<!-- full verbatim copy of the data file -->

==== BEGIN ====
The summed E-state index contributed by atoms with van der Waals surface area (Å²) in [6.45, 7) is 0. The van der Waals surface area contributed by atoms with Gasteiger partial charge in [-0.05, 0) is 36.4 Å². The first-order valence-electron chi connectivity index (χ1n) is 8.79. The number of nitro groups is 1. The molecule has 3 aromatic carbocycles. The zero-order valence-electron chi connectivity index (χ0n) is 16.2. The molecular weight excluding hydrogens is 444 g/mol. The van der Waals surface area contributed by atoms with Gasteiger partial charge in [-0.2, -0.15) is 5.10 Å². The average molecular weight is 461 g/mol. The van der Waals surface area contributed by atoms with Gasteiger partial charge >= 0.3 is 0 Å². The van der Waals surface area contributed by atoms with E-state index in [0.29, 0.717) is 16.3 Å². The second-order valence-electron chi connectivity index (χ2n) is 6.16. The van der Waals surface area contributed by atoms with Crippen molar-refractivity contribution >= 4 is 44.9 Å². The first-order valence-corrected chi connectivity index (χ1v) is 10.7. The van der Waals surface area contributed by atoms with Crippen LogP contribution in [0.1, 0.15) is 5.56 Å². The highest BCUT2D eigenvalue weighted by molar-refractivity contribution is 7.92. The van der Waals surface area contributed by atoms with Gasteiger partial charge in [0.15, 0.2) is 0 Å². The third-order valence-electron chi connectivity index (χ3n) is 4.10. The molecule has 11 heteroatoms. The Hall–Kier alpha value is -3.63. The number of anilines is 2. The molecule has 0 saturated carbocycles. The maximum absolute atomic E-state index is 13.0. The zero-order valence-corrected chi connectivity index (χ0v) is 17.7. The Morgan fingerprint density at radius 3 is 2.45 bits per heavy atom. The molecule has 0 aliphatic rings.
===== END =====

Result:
The summed E-state index contributed by atoms with van der Waals surface area (Å²) in [6.45, 7) is 0. The van der Waals surface area contributed by atoms with Gasteiger partial charge in [-0.05, 0) is 36.4 Å². The first-order valence-electron chi connectivity index (χ1n) is 8.79. The number of nitro groups is 1. The molecule has 3 aromatic carbocycles. The zero-order valence-electron chi connectivity index (χ0n) is 16.2. The molecular weight excluding hydrogens is 444 g/mol. The van der Waals surface area contributed by atoms with Gasteiger partial charge in [-0.2, -0.15) is 5.10 Å². The average molecular weight is 461 g/mol. The van der Waals surface area contributed by atoms with Gasteiger partial charge >= 0.3 is 0 Å². The van der Waals surface area contributed by atoms with E-state index in [0.29, 0.717) is 16.3 Å². The second-order valence-electron chi connectivity index (χ2n) is 6.16. The van der Waals surface area contributed by atoms with Crippen molar-refractivity contribution >= 4 is 44.9 Å². The first-order valence-corrected chi connectivity index (χ1v) is 10.7. The van der Waals surface area contributed by atoms with Crippen LogP contribution in [0.1, 0.15) is 5.56 Å². The highest BCUT2D eigenvalue weighted by molar-refractivity contribution is 7.92. The van der Waals surface area contributed by atoms with Gasteiger partial charge in [0.15, 0.2) is 0 Å². The third-order valence-electron chi connectivity index (χ3n) is 4.10. The molecule has 11 heteroatoms. The Hall–Kier alpha value is -3.63. The number of anilines is 2. The molecule has 0 saturated carbocycles. The maximum absolute atomic E-state index is 13.0. The zero-order valence-corrected chi connectivity index (χ0v) is 17.7. The Morgan fingerprint density at radius 3 is 2.45 bits per heavy atom. The molecule has 0 aliphatic rings.